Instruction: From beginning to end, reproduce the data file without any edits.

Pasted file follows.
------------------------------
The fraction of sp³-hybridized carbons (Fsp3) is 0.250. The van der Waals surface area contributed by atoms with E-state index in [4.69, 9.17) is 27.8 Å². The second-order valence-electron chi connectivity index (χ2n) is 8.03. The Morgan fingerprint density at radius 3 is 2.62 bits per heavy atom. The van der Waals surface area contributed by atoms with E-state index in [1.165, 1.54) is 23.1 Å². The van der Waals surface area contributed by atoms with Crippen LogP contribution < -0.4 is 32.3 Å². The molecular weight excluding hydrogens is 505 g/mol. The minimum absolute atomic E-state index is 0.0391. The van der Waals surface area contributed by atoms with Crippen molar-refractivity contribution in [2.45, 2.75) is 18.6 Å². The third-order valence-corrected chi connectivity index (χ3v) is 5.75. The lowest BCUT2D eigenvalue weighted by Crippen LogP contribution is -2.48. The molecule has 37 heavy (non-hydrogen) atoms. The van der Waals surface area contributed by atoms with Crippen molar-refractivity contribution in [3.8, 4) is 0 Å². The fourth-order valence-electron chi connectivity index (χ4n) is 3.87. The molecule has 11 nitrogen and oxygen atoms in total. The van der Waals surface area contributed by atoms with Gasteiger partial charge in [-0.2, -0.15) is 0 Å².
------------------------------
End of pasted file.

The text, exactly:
The fraction of sp³-hybridized carbons (Fsp3) is 0.250. The van der Waals surface area contributed by atoms with E-state index in [4.69, 9.17) is 27.8 Å². The second-order valence-electron chi connectivity index (χ2n) is 8.03. The Morgan fingerprint density at radius 3 is 2.62 bits per heavy atom. The van der Waals surface area contributed by atoms with E-state index in [1.165, 1.54) is 23.1 Å². The van der Waals surface area contributed by atoms with Crippen LogP contribution < -0.4 is 32.3 Å². The molecular weight excluding hydrogens is 505 g/mol. The minimum absolute atomic E-state index is 0.0391. The van der Waals surface area contributed by atoms with Crippen molar-refractivity contribution in [2.45, 2.75) is 18.6 Å². The third-order valence-corrected chi connectivity index (χ3v) is 5.75. The lowest BCUT2D eigenvalue weighted by Crippen LogP contribution is -2.48. The molecule has 37 heavy (non-hydrogen) atoms. The van der Waals surface area contributed by atoms with Crippen molar-refractivity contribution in [3.8, 4) is 0 Å². The fourth-order valence-electron chi connectivity index (χ4n) is 3.87. The molecule has 11 nitrogen and oxygen atoms in total. The van der Waals surface area contributed by atoms with Gasteiger partial charge in [-0.2, -0.15) is 0 Å².